An alternative solution is to install smcFanControl (donationware) for Mac OS X, which is here: . This allows you to set the minimum fan speed on the Mac side. Whatever they're running at will still apply if the computer is restarted into Boot Camp (it does not persist if the Mac is shut all the way down, however).

If you've tried either of these utilities for the hot Windows problem

Andrew Corner in Austrailia also described how he uses smcFanControl:

It appears that Vista is not handling the cooling at all when running on an MacBook Pro under Boot Camp. I've had to resort to starting up in OSX running smcFanControl to bring the fans upto 3750RPM and then Restarting (not shutting down and restarting) into Boot Camp. This keeps the fans running at 3750RPM.

Rob Frei, who has previously reported the problem, has some information about the causes:

I've done some further research online since writing you. These machines clearly run hot. I have one of the new unibody MacBook Pros. These have two graphics chips (NVIDIA GeForce 9400M and 9600M GT). The more powerful 9600M GT obviously runs hotter.

You can switch between the two chips in OS X. However, I believe Vista defaults on boot to the 9600M GT and doesn't allow you to switch to the 9400M. Thus its always running the high-end graphics, depleting battery power faster and getting quite hot. My MBP runs between 64 C and 81 C when I use Pro/Engineer in Vista (it usually hovers around 75 C). The fans come on, but they don't ramp up drastically.

The new Aluminum unibody design acts as a very efficient heat sink in that it conducts heat away from the cores (where its generated) efficiently.

Bottom line: my MBP is running well, and from what I can tell, within its design parameters. I keep the graphics set to 9400M unless I need the power (I don't do much gaming, but I do use Maya and FCS). I'm keeping an eye on things, but this seems to be life with a new MBP.

Workaround for hot-running Boot Camp a no-go on unibody MacBooks

Monday, January 12, 2009

A couple of readers commented on previously reported solutions to the problem of Windows in Boot Camp running hot on the MacBook and MacBook Pro.

Peter White reports that the InputRemapper solution doesn't work on the fall '08 unibody models:

I bought a late 2008 aluminum unibody MacBook last month specifically to run Vista. A month later I'd love to throw it out the window. Within 30-45 minutes of cold boot the CPU and GPU can both reach 70 degrees Celsius. The heat-conducting aluminum unibody quickly conducts that heat to the keyboard and wrist area, making it unusable for typing without using smsFanControl, as you reported. Yes, this works, if you boot to Mac OS, let the fans ramp up to 5000 rpm then restart in Windows, but fans go off again if machine shuts down or hibernates. So it's awkward.

I tried InputRemapper, but it doesn't work on late 2008 models. From what I've read in various forums it only works on 2007 MacBooks and not the aluminum 2008 models. Above is true before and after the recent EFI and SMC updates from Apple.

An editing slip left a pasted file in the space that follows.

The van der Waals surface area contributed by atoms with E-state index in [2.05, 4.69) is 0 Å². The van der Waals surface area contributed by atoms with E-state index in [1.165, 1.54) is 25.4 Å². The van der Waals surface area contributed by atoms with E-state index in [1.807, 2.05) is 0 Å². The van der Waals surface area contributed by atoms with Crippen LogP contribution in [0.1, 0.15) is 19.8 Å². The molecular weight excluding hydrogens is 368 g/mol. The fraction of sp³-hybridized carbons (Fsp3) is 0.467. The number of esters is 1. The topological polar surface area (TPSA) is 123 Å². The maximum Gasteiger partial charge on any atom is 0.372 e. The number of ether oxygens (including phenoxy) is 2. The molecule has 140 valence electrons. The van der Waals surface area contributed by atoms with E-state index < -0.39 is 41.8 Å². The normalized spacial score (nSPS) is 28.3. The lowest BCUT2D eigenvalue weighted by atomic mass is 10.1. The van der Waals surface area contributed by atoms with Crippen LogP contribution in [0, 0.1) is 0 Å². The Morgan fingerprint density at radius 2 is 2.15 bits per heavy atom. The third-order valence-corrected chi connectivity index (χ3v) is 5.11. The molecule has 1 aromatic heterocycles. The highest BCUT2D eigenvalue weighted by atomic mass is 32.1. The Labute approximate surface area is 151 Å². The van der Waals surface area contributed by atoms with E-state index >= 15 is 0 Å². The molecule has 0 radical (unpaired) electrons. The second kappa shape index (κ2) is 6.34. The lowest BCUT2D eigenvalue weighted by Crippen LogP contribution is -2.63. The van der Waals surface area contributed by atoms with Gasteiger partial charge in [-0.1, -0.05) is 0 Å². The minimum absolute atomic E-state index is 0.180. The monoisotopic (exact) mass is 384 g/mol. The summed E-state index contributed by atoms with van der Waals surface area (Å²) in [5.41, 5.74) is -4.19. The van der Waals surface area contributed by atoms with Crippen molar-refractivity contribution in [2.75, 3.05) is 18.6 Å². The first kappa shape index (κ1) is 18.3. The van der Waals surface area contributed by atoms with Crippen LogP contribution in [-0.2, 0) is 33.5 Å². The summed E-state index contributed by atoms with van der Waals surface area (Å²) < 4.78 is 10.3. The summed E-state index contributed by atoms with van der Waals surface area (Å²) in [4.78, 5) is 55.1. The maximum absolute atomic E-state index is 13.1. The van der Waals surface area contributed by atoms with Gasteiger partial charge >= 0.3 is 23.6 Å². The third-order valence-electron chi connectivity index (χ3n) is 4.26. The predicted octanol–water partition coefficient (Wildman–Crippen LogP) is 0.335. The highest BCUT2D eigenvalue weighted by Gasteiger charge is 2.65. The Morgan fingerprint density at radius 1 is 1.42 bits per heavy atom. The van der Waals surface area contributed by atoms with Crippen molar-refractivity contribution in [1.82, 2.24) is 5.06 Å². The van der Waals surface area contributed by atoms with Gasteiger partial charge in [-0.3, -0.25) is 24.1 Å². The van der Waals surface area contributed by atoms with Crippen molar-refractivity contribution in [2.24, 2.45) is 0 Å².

I tried emailing the author of InputRemapper, but no response so far. I'm sure if I and 99 others users each donated $10-$20 by Paypal that $1000-$2000 would justify the coding effort to update the software for late 2008 model MacBooks!

A. C. Hendershot had the problem with a unibody MacBook Pro and described his dealings with Apple

I also had this problem on my new MacBook Pro, late 2008 (15" 2.53GHz, 4GB Memory, 320GB hard drive).

From the day I got it, to today with all updates, on Windows XP and Vista (with Boot Camp) both 32 bit. The laptop will just get hotter and hotter without heavy load, until I can't take it and turn it off. If I restart it into Mac, it will turn the fans on full blast for a little while and cool it off and then slow the fans back down. So the Mac side knows that it is way too hot. But the Windows side refuses to cool it off. I did the installations according to Apple instructions, with the Mac DVD as drivers in Windows. I have called Apple tech support a few times and get it escalated, but engineering say this is not an issue that I only have to worry if the thing shuts itself off. It's not being investigated, its not an issue. I replaced my laptop, the Apple store agreed it was way too hot, after running a few minutes with no big programs running. The new one does the same.

I was told this really won't get fixed unless they have a bunch of people escalate it and they hear more reports. I wish they would fix it and not need me to run 3rd party smsFanControl fan control to make my computer stay cool.

Comment below

Current news on the MacWindows home page

Citrix GoToMeeting: Free Trial
Now, completely cross-platform. New in this version: Mac users can now host meetings, as well as attend planned or impromptu online events just as easily as PC users. Free VoIP and audio conferencing for both Mac and PC.

Comments


Other MacWindows Departments

| Product Solutions | Reports and Tips | News Archives | Site Map |
|
MacWindows Home |

| Top of Page |

This site created and maintained by
Copyright 2008-2009 John Rizzo. All rights reserved.